A leaf falls from a family tree, faces float by in dreams he does not recall.
An old woman stands at the podium, scowling, tapping the conductor’s stick in her hand.
A gentle pachyderm with hazel eyes reaches out to touch the young patriarch.
But he disappears again as my fingers close. I see a tiny baby that I knew from the egg, all
Sunshine and tenderness. I run alongside a boy, stretch out my hand to help him along.
But he is the only one who can love himself.
Secretary, railroad engineer, teacher, dentist, felon,
I listen to the sermon: a heartfelt attempt at conversion.
But they are only faces that float by in dreams.
Bald woman, eaten from the inside out by lung cancer.
His nose twitches at the scent of smoke and magnolia wafting through the screen door.
Cloudy memories, diluted with vodka. He sees a little girl,
Blue bow in brown tresses as she walks on the shore, holding hands
With the mother she never had. His body flinches at the sound of gunshot, then relaxes into
The loving blue eyes of his own mother. He reaches out to touch her but instead grabs
A memory of a gaggle of children, twice as many girls as boys.
One is crying when it thunders, afraid of what she cannot see. He sees faces
Muddy brown, golden, tan, alabaster, jaundice yellow, black as coal.
Young and round and perfect,
and old and wrinkled and perfect.
They are all in him, of him.
Faces that float by in dreams.
Reflective Essay by Hollie Ziskind
One of the reasons I do the work that I do as a writer and an AWA writing workshop leader, is that I have a slight obsession with connectedness: those invisible threads that bind us not only to one another, and to loved ones, both dead and alive; but also to the trees and the birds, to the homeless and the sick, to the sages and the masters, to the majestic horse and the vicious black mamba, indeed to every living thing that has ever lived, or ever will.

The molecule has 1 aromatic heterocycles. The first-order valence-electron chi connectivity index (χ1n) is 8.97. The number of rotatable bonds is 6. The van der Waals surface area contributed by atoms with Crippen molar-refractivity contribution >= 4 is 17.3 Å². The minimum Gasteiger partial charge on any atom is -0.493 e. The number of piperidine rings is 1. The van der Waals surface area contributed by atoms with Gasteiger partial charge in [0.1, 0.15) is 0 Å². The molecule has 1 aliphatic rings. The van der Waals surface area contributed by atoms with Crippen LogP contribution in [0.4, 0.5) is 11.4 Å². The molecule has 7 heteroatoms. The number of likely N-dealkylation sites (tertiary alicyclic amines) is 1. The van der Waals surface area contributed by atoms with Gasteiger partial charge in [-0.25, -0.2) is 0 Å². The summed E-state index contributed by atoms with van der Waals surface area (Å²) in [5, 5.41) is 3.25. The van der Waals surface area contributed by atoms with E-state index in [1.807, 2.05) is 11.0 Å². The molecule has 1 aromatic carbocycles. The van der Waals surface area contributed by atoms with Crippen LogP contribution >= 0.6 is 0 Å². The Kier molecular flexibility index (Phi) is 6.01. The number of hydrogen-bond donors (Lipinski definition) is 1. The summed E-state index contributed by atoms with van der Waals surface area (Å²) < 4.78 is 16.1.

I believe these connections provide us all with the possibility for peace, for growth, for prosperity, for love, for abundance. It is all around us and in us, if we open our mind’s eye to see, our eternal heart to feel. After discovering an old shoe box filled with personal photos, I was inspired by my own memories and curiosities about the stories of those individuals staring back at me, and how their stories braided themselves through my own.
This process helped me to reconstruct my own ideas about connectedness and also about trauma and pain in particular – not only my own, but that of my mother, and my neighbor, and my friends, and the friends I have yet to know. And I realized my ability to see those, to see it all, as beautiful pieces of the patchwork of my life.
I wrote In Dreams as an examination of the memories we carry, the lives we have all lived, and have yet to live. I was moved, transformed by the experience. More awake to those connections than I had been before the piece. But the journey was below the surface; there but not, almost as if it had all been a dream.
About Hollie Ziskind
Born on the northern plains, I’ve lived most of my life in Memphis, where I find inspiration in flowing waters and falling leaves, among other things. In my work, I have had many iterations in pursuit of a paycheck including, but not limited to: delivery girl, journalist, caterer, consultant, detective, and tattoo artist. But I have always been a writer.
Certified two years ago in the Amherst Writers and Artists method, I facilitate writing workshops for teens and adults. I love writing with others and helping them find their creative voices. I also knit, paint and collage when possible. Mother of two boys, 10 and 5, we hunt for talking animals and magical stones during the day and slay dragons at night. In my next life, I will write more, and sleep.
For now, I am a yogi-mother-artist-consultant-poetess-teacher-writer-and-lover-of-the-living-world; healing, awakening, transforming.